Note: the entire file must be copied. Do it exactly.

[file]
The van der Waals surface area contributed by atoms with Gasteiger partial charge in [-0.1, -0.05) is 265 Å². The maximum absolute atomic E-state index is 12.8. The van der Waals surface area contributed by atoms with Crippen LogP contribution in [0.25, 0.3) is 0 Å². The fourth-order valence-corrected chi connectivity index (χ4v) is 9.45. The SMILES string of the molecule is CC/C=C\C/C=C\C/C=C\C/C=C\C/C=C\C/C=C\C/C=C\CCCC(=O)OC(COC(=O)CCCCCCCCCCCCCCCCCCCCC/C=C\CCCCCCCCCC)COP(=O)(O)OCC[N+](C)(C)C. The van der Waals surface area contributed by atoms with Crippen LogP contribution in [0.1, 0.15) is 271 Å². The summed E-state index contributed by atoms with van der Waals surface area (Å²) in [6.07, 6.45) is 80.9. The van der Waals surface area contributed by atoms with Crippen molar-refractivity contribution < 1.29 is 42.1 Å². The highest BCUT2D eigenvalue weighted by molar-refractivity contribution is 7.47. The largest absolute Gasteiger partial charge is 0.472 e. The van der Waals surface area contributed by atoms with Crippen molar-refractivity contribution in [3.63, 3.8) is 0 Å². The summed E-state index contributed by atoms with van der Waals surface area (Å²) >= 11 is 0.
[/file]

The van der Waals surface area contributed by atoms with Gasteiger partial charge in [-0.1, -0.05) is 265 Å². The maximum absolute atomic E-state index is 12.8. The van der Waals surface area contributed by atoms with Crippen LogP contribution in [0.25, 0.3) is 0 Å². The fourth-order valence-corrected chi connectivity index (χ4v) is 9.45. The SMILES string of the molecule is CC/C=C\C/C=C\C/C=C\C/C=C\C/C=C\C/C=C\C/C=C\CCCC(=O)OC(COC(=O)CCCCCCCCCCCCCCCCCCCCC/C=C\CCCCCCCCCC)COP(=O)(O)OCC[N+](C)(C)C. The van der Waals surface area contributed by atoms with Crippen LogP contribution in [0.1, 0.15) is 271 Å². The summed E-state index contributed by atoms with van der Waals surface area (Å²) in [6.07, 6.45) is 80.9. The van der Waals surface area contributed by atoms with Crippen molar-refractivity contribution < 1.29 is 42.1 Å². The highest BCUT2D eigenvalue weighted by molar-refractivity contribution is 7.47. The largest absolute Gasteiger partial charge is 0.472 e. The van der Waals surface area contributed by atoms with Crippen molar-refractivity contribution in [3.63, 3.8) is 0 Å². The summed E-state index contributed by atoms with van der Waals surface area (Å²) >= 11 is 0.